For $70,000, and a donor vehicle, you too can whizz around silently in an all-electric Volkswagen e-Bulli
You can look at it both ways but the governments banning fossil-fuelled cars, at least in city centres, have opened up a new business opportunity for car manufacturers. Converting classics to run on electricity is a thing now. Aston Martin has recently announced a limited run of 38 electrically powered DB6 models, and Jaguar is offering the million-dollar E-Type Zero.
The Germans now thought to get in on this action, only instead of a run of electric BMW 507s or Merc Gullwings, we’re getting a VW van. Wolfsburg has just revealed this e-Bulli based on the 1966 classic Samba bus and the Volkswagen Commercial Vehicles division will offer the conversion for sale from $70,000, or around AED260,000, on top of the cost for a donor vehicle.
Contracting some of the work to eClassics, a company in Germany already doing electric Beetles, customers will eventually be able to buy electric T2 vans, known as Baywindows, as well as the boxy T3 from the 1980s.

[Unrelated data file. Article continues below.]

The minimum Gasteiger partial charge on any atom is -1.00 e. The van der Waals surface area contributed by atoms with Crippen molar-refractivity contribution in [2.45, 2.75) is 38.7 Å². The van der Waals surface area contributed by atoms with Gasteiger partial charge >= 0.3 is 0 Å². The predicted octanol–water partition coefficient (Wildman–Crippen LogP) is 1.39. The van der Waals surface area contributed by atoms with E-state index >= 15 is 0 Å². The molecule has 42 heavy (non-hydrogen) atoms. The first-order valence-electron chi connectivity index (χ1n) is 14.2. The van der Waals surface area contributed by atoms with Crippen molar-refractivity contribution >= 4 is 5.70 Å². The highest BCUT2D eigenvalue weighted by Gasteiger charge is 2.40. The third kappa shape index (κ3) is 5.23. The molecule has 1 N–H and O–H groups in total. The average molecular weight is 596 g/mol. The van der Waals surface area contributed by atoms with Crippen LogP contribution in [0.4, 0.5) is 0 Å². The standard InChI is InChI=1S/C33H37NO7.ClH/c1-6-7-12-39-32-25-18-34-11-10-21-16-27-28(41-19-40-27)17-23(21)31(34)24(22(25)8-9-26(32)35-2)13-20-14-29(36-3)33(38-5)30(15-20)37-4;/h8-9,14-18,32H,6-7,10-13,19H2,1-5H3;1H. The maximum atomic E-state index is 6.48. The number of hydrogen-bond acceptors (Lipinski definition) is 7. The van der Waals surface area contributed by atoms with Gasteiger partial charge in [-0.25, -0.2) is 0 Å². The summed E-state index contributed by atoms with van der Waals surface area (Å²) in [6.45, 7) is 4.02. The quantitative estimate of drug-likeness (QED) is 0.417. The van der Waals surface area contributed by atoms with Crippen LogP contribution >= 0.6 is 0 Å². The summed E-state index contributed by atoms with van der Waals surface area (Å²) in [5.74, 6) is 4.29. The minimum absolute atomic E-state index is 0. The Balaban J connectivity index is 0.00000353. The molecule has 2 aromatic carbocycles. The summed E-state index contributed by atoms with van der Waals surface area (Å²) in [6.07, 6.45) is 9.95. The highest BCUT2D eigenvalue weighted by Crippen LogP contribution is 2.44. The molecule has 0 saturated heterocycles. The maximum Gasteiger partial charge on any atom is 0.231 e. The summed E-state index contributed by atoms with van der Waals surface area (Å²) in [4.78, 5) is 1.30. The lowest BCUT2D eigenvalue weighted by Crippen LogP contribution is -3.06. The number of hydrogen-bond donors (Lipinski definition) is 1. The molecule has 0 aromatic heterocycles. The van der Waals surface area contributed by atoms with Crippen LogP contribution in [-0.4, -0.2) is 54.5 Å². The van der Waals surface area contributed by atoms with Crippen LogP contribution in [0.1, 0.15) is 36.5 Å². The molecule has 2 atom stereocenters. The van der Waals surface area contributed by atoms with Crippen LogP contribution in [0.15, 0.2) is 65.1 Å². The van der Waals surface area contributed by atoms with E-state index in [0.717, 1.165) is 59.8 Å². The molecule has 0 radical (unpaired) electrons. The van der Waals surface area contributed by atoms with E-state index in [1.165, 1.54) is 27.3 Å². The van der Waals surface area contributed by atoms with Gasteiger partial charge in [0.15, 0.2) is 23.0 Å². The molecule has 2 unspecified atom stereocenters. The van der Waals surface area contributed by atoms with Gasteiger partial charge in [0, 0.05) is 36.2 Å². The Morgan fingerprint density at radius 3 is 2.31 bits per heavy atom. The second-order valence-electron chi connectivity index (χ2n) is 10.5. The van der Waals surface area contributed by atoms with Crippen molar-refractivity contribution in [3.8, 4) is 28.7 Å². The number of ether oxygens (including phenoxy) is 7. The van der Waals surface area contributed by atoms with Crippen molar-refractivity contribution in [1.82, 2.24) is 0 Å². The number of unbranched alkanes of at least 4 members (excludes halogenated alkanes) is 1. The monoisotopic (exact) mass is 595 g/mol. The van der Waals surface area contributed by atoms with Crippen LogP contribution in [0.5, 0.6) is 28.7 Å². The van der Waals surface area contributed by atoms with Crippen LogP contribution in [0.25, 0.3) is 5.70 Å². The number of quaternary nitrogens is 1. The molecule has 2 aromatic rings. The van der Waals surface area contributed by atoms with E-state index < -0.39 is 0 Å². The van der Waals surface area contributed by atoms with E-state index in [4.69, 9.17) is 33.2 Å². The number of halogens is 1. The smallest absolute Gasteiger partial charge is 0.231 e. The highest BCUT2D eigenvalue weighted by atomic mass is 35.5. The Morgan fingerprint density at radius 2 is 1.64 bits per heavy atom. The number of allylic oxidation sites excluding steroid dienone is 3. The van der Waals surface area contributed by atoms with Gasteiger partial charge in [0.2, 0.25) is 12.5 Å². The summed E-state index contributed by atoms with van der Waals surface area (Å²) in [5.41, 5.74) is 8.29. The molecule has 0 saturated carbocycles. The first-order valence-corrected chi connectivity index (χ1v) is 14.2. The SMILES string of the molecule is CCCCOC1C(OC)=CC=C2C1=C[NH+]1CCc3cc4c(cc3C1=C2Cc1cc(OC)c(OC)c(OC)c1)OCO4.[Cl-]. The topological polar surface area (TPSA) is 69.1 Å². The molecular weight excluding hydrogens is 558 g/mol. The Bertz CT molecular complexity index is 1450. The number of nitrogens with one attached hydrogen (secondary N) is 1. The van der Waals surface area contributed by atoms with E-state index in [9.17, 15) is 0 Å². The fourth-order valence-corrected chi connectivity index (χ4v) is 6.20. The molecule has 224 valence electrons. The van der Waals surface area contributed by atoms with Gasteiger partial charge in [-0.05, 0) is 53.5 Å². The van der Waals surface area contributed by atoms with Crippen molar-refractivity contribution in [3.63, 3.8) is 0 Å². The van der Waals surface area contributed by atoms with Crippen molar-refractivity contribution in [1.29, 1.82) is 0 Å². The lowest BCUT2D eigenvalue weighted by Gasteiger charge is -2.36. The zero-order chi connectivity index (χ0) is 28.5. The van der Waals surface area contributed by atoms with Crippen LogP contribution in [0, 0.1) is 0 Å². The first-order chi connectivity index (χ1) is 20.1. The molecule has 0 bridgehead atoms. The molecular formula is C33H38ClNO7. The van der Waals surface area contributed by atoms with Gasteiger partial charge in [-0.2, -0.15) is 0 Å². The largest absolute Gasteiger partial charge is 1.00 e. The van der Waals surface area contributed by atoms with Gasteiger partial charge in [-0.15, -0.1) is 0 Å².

In the e-Bulli the old 40 horsepower air-cooled engine makes way for a one-speed gearbox and electric motor delivering 212Nm to the wheels, more than twice the power of the original flat-four. The top speed is also higher, limited in the e-Bulli to 130km/h, with instant-torque acceleration from the 45kWh battery pack.
With a fast-charger it takes 40 minutes to charge to 80 percent and a full battery provides a driving range of 200 kilometres. If you’ve ever been in a T1 on the move you’ll be glad to know the e-Bulli comes with multi-link front and rear axles, a new rack-and-pinion steering system, and disc brakes at all four corners.
The lack of the characteristic air-cooled rattle following you around everywhere gives the game away, and you can also tell this e-Bulli apart with its LED headlamps and charge indicators (the charge plug itself is hidden behind the rear licence plate).
The bigger changes take place inside, with a new centre console integrating the automatic transmission shifter and start-stop button, plus retro touches like a classic speedometer featuring a digital display showing your range and other information, and an authentic period-looking radio with modern tech like Bluetooth and USB. Up in the roof Volkswagen Commercial Vehicles’ designers planted a tablet to act as a display.
Now that we’ve reached peak-Safari, when it comes to trends we can only sit back and watch where this whole e-classics thing takes us.